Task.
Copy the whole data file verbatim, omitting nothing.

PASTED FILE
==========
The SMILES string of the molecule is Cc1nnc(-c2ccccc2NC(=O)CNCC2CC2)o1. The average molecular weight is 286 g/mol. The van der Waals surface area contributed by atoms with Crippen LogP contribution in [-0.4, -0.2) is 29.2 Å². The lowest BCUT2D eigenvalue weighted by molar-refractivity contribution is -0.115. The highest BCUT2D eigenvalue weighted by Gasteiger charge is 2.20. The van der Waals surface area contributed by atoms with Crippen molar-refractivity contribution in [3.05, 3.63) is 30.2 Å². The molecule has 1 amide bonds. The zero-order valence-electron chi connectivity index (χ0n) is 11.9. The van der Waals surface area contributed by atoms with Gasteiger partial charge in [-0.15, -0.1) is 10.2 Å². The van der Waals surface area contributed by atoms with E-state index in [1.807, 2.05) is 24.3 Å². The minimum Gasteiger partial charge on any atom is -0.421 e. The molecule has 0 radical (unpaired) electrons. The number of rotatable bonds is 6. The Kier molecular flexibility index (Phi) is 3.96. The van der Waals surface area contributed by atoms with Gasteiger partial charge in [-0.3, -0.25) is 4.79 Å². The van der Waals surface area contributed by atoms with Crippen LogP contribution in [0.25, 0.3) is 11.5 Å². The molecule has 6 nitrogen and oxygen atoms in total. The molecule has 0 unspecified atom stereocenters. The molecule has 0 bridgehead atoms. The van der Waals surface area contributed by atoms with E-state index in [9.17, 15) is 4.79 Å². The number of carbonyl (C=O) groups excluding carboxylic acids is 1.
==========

The SMILES string of the molecule is Cc1nnc(-c2ccccc2NC(=O)CNCC2CC2)o1. The average molecular weight is 286 g/mol. The van der Waals surface area contributed by atoms with Crippen LogP contribution in [-0.4, -0.2) is 29.2 Å². The lowest BCUT2D eigenvalue weighted by molar-refractivity contribution is -0.115. The highest BCUT2D eigenvalue weighted by Gasteiger charge is 2.20. The van der Waals surface area contributed by atoms with Crippen molar-refractivity contribution in [3.05, 3.63) is 30.2 Å². The molecule has 1 amide bonds. The zero-order valence-electron chi connectivity index (χ0n) is 11.9. The van der Waals surface area contributed by atoms with Gasteiger partial charge in [-0.15, -0.1) is 10.2 Å². The van der Waals surface area contributed by atoms with E-state index in [1.807, 2.05) is 24.3 Å². The minimum Gasteiger partial charge on any atom is -0.421 e. The molecule has 0 radical (unpaired) electrons. The number of rotatable bonds is 6. The Kier molecular flexibility index (Phi) is 3.96. The van der Waals surface area contributed by atoms with Gasteiger partial charge in [-0.3, -0.25) is 4.79 Å². The van der Waals surface area contributed by atoms with Crippen LogP contribution in [0.25, 0.3) is 11.5 Å². The molecule has 6 nitrogen and oxygen atoms in total. The molecule has 0 unspecified atom stereocenters. The molecule has 0 bridgehead atoms. The van der Waals surface area contributed by atoms with E-state index in [9.17, 15) is 4.79 Å². The number of carbonyl (C=O) groups excluding carboxylic acids is 1.